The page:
User avatar Tricycle Rider
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23 Sep 2018 13:34

The VW fan belt probably also drives the generator/alternator, so make sure that the pulley for it (and also the fan itself) spins freely and doesn't feel like the bearings are loose/wobbley. If bolts/nuts are rusted use penetrating oil or 'PB Blaster' (from HD or Lowes). The belt might have just broke due to age, but if the fan/generator pulley isn't turning correctly, that will cause the belt to wear much more quickly.

The 'tool cover' looks great!

Jay
JayKosta
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23 Sep 2018 16:35

If anyone here knows about camp trailer roof coatings...please enlighten me. I just got a 1990 trailer from an elderly couple..the thing is in great shape. Nothing adulterated..pretty much stock..there are some tiny marks from water..I want to caulk and seal the roof ASAP...we have not had any measurable rain but I want to hurry and address this..I looked to YouTube but way too many products!!!and procedures!!22ft so it should be pretty easy...I hope
Unchained
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23 Sep 2018 22:51

I'd call an RV dealer that handles used ones, and ask them.
For small leaks in a metal roof shed, I used 'roof sealant' (basically black tar goop) from the roofing section in Home Depot. It came in a caulk tube, and is used primarily for sealing around the penetrations in a roof - e.g. vent pipes, flashing around chimney, nail holes, etc.

Other option might include Plumbers GOOP.

For best appearance, maybe cut small patches from similar color aluminum siding, and use waterproof adhesive to attach it.

To coat the entire roof, maybe 'bed liner coating' that is used for pickup trucks.

With any coating or adhesive, be sure the surface has been cleaned of any grease, etc.

Jay
JayKosta
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Re:

02 Oct 2018 21:04

JayKosta wrote:The VW fan belt probably also drives the generator/alternator, so make sure that the pulley for it (and also the fan itself) spins freely and doesn't feel like the bearings are loose/wobbley. If bolts/nuts are rusted use penetrating oil or 'PB Blaster' (from HD or Lowes). The belt might have just broke due to age, but if the fan/generator pulley isn't turning correctly, that will cause the belt to wear much more quickly.

The 'tool cover' looks great!

Jay
Thank you for the tips, Jay.

Think the hardest part for me fixing the Bug this time around was actually identifying which part, exactly, I was trying to fix. In all of those youtube DIYs they called it something different - it's a fan belt! It's a generator belt! No, it's actually an alternator/generator belt! Or, perhaps, it may be both, or all of the three above?!

Am pretty sure it's all of the above, so I ordered some extra shims (which are nothing more than really huge metal washers), and voila! With just adding one I think I am happy with the tension of the "all of the above" belt.

To be honest, I'd rather have the belt .5mm too loose than .5mm too tight, the latter may just shred the ball bearings on the fan/alternator/generator... this kind of part I'm not prepared to replace yet.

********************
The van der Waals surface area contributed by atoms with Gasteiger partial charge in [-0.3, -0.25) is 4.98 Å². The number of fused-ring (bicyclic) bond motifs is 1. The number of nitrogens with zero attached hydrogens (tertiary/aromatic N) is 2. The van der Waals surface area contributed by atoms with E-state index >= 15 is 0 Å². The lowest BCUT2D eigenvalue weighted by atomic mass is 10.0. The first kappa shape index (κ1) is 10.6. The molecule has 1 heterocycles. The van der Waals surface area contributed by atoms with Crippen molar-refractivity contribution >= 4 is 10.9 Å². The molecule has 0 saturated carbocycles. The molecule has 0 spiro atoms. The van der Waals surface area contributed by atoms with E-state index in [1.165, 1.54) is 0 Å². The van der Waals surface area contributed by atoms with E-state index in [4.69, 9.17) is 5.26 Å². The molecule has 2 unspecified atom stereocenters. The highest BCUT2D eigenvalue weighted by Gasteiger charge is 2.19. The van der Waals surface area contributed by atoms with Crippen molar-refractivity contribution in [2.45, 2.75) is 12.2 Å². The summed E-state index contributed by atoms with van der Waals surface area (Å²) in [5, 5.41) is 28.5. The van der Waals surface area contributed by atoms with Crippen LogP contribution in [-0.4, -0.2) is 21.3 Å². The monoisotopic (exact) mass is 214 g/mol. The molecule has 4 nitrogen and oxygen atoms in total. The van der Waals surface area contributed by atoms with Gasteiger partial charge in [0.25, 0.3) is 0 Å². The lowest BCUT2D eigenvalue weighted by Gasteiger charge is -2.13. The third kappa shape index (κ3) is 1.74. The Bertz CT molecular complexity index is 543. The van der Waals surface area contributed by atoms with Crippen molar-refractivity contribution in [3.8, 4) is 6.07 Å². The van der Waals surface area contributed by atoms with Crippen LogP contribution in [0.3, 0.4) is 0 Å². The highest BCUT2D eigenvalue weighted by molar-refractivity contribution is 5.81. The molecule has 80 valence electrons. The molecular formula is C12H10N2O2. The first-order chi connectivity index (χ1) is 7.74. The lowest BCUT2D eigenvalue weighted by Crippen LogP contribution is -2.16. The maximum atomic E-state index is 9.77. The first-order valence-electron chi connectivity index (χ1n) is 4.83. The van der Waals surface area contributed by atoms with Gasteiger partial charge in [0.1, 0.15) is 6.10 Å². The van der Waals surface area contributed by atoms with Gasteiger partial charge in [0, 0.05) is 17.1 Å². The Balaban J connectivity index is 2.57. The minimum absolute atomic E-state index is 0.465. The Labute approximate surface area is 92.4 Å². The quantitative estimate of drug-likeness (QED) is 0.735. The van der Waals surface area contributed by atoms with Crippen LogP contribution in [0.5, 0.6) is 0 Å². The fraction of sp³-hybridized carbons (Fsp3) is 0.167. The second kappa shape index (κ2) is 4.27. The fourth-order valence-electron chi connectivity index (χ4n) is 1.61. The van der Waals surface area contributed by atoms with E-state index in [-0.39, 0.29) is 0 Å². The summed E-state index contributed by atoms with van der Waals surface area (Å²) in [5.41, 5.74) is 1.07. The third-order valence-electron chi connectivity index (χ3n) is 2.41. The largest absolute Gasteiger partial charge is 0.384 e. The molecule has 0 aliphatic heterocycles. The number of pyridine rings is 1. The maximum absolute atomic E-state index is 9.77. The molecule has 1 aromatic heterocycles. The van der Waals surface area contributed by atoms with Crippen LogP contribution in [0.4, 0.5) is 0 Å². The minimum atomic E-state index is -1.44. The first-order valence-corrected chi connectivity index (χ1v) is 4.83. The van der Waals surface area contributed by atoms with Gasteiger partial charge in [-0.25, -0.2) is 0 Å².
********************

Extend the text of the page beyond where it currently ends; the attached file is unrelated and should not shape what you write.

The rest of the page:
Anyhoo, thanks again! :)

PS - What the heck does the alternator do? I know I'm supposed to know this, but just haven't gotten around to researching it yet.
User avatar Tricycle Rider
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03 Oct 2018 13:17

Alternator is just the more modern replacement of the generator. Older cars (e.g. 50s and earlier) usually had generator, more recent have alternator. Generator produces only DC current, alternator produces AC which goes thru circuitry to output DC - they both are used to keep the battery charged.

Jay
JayKosta
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03 Oct 2018 18:46

The alternator is the part that shuts your fuel pump and lights off at midnight, in the middle of nowhere, in below zero temps...sorry, I'm reliving a bad drive home from many years ago.

The question is, is there a reliable test to let you know that they are close to death? The answer seems to be no.
jmdirt
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Re:

04 Oct 2018 13:41

jmdirt wrote:The alternator is the part that shuts your fuel pump and lights off at midnight, in the middle of nowhere, in below zero temps...sorry, I'm reliving a bad drive home from many years ago.

The question is, is there a reliable test to let you know that they are close to death? The answer seems to be no.
Oh dear, that doesn't sound like fun. What was the weather like at the time? (Would hate to be stuck in the snow or rain in the middle of the night somehwere.)

I've certainly had plenty of experiences with the Bug... one time the horn started honking each time I was signalling to make a turn. It was kinda embarrassing. I just had the horn disconnected because the mechanics apparently didn't know how to or didn't have the parts to fix it, no biggie, each time some other driver pisses me off I just shout obscenities at them instead. Maybe I should get a bullhorn so I can make my point that much louder and clearer...

But seriously, I have no idea how far along the alternator is, like you I may have to find out the hard way.
User avatar Tricycle Rider
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04 Oct 2018 20:00

You might have a 'voltage gauge' or 'battery idiot light' on the dashboard. If there's a gauge, just look at it occasionally to see that the needle is in the 'charging' range - usually about 13 volts for cars with 12v battery.

Car batteries typically give a warning about something being wrong --- usually a very worrisome but successful slow cranking of the starter motor and then the car starts. DON'T ignore it - it's given you its one-time warning! If you do have 'battery problems', always park so that getting a jump start is possible. Repair shops will usually test the generator/alternator as part of doing a battery replacement - ask them to be sure.

Jay
JayKosta
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05 Oct 2018 03:34

TR- lots of snow on that drive.
Jay-an alternator can test good and die on the way home from the test.
jmdirt